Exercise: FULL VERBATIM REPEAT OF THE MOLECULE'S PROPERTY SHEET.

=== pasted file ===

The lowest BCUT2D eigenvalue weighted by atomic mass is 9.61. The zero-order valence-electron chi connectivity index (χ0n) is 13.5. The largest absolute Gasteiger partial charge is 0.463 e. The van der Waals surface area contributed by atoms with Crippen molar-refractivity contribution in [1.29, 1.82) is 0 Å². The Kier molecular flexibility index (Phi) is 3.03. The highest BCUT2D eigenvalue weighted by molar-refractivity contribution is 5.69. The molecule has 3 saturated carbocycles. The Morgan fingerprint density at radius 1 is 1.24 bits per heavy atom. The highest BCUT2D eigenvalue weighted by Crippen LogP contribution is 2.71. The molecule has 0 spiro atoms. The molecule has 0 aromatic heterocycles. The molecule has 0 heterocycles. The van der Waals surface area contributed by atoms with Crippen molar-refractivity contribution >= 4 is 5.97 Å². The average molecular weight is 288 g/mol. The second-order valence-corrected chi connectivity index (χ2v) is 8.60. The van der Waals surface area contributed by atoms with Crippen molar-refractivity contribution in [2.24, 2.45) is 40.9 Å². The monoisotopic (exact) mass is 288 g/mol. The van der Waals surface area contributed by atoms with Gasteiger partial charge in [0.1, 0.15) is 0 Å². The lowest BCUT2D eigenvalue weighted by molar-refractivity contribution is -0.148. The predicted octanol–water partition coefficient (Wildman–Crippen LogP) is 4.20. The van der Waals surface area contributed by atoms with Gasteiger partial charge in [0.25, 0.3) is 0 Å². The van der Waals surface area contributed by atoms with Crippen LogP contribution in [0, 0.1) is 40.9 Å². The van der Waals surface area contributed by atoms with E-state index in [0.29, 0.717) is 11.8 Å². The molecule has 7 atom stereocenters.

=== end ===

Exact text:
The lowest BCUT2D eigenvalue weighted by atomic mass is 9.61. The zero-order valence-electron chi connectivity index (χ0n) is 13.5. The largest absolute Gasteiger partial charge is 0.463 e. The van der Waals surface area contributed by atoms with Crippen molar-refractivity contribution in [1.29, 1.82) is 0 Å². The Kier molecular flexibility index (Phi) is 3.03. The highest BCUT2D eigenvalue weighted by molar-refractivity contribution is 5.69. The molecule has 3 saturated carbocycles. The Morgan fingerprint density at radius 1 is 1.24 bits per heavy atom. The highest BCUT2D eigenvalue weighted by Crippen LogP contribution is 2.71. The molecule has 0 spiro atoms. The molecule has 0 aromatic heterocycles. The molecule has 0 heterocycles. The van der Waals surface area contributed by atoms with Crippen molar-refractivity contribution >= 4 is 5.97 Å². The average molecular weight is 288 g/mol. The second-order valence-corrected chi connectivity index (χ2v) is 8.60. The van der Waals surface area contributed by atoms with Crippen molar-refractivity contribution in [2.24, 2.45) is 40.9 Å². The monoisotopic (exact) mass is 288 g/mol. The van der Waals surface area contributed by atoms with Gasteiger partial charge in [0.1, 0.15) is 0 Å². The lowest BCUT2D eigenvalue weighted by molar-refractivity contribution is -0.148. The predicted octanol–water partition coefficient (Wildman–Crippen LogP) is 4.20. The van der Waals surface area contributed by atoms with Gasteiger partial charge in [0.25, 0.3) is 0 Å². The van der Waals surface area contributed by atoms with Crippen LogP contribution in [0, 0.1) is 40.9 Å². The van der Waals surface area contributed by atoms with E-state index in [0.29, 0.717) is 11.8 Å². The molecule has 7 atom stereocenters.